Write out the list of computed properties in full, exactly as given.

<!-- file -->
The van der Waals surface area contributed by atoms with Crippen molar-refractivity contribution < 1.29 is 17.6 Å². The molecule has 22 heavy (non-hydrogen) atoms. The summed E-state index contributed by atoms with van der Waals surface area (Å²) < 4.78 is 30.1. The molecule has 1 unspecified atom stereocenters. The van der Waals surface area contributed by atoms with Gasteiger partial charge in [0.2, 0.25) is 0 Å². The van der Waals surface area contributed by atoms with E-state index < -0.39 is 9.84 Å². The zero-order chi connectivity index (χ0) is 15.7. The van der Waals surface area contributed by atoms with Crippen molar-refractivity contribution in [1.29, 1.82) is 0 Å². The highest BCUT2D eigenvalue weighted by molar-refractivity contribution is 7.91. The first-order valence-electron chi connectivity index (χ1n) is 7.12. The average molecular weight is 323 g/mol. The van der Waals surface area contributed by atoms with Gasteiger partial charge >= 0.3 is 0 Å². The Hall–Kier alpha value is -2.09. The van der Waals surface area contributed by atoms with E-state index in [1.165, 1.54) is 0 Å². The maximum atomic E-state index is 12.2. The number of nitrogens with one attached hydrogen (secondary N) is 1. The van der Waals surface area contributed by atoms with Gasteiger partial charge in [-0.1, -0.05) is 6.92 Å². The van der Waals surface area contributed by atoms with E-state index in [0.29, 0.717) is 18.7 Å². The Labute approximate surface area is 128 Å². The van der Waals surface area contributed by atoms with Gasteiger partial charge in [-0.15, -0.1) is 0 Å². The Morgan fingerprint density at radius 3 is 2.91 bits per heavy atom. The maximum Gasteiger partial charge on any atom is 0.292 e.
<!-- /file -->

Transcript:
The van der Waals surface area contributed by atoms with Crippen molar-refractivity contribution < 1.29 is 17.6 Å². The molecule has 22 heavy (non-hydrogen) atoms. The summed E-state index contributed by atoms with van der Waals surface area (Å²) < 4.78 is 30.1. The molecule has 1 unspecified atom stereocenters. The van der Waals surface area contributed by atoms with Gasteiger partial charge in [0.2, 0.25) is 0 Å². The van der Waals surface area contributed by atoms with E-state index < -0.39 is 9.84 Å². The zero-order chi connectivity index (χ0) is 15.7. The van der Waals surface area contributed by atoms with Crippen molar-refractivity contribution in [1.29, 1.82) is 0 Å². The highest BCUT2D eigenvalue weighted by molar-refractivity contribution is 7.91. The first-order valence-electron chi connectivity index (χ1n) is 7.12. The average molecular weight is 323 g/mol. The van der Waals surface area contributed by atoms with Gasteiger partial charge >= 0.3 is 0 Å². The Hall–Kier alpha value is -2.09. The van der Waals surface area contributed by atoms with E-state index in [1.165, 1.54) is 0 Å². The maximum atomic E-state index is 12.2. The number of nitrogens with one attached hydrogen (secondary N) is 1. The van der Waals surface area contributed by atoms with Gasteiger partial charge in [-0.1, -0.05) is 6.92 Å². The van der Waals surface area contributed by atoms with E-state index in [0.29, 0.717) is 18.7 Å². The Labute approximate surface area is 128 Å². The van der Waals surface area contributed by atoms with Gasteiger partial charge in [-0.15, -0.1) is 0 Å². The Morgan fingerprint density at radius 3 is 2.91 bits per heavy atom. The maximum Gasteiger partial charge on any atom is 0.292 e.